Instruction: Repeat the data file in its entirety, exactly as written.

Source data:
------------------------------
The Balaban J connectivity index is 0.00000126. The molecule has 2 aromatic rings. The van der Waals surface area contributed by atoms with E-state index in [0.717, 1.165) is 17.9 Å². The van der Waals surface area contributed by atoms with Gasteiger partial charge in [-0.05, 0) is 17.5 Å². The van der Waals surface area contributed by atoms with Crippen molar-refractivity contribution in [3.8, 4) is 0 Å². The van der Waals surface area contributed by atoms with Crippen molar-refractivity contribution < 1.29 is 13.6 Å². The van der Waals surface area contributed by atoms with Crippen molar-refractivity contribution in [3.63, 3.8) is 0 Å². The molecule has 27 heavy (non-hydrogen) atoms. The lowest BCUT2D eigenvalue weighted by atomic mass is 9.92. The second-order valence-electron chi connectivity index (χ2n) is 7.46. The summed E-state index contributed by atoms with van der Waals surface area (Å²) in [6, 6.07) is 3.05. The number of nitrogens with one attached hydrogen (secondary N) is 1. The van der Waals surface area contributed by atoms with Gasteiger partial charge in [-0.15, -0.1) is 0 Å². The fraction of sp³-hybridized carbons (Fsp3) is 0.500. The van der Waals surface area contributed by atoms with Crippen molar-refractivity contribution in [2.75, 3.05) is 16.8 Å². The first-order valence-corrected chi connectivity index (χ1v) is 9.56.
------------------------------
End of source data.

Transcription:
The Balaban J connectivity index is 0.00000126. The molecule has 2 aromatic rings. The van der Waals surface area contributed by atoms with E-state index in [0.717, 1.165) is 17.9 Å². The van der Waals surface area contributed by atoms with Gasteiger partial charge in [-0.05, 0) is 17.5 Å². The van der Waals surface area contributed by atoms with Crippen molar-refractivity contribution in [3.8, 4) is 0 Å². The van der Waals surface area contributed by atoms with Crippen molar-refractivity contribution < 1.29 is 13.6 Å². The van der Waals surface area contributed by atoms with Crippen molar-refractivity contribution in [3.63, 3.8) is 0 Å². The molecule has 27 heavy (non-hydrogen) atoms. The lowest BCUT2D eigenvalue weighted by atomic mass is 9.92. The second-order valence-electron chi connectivity index (χ2n) is 7.46. The summed E-state index contributed by atoms with van der Waals surface area (Å²) in [6, 6.07) is 3.05. The number of nitrogens with one attached hydrogen (secondary N) is 1. The van der Waals surface area contributed by atoms with Gasteiger partial charge in [-0.15, -0.1) is 0 Å². The fraction of sp³-hybridized carbons (Fsp3) is 0.500. The van der Waals surface area contributed by atoms with Crippen molar-refractivity contribution in [2.75, 3.05) is 16.8 Å². The first-order valence-corrected chi connectivity index (χ1v) is 9.56.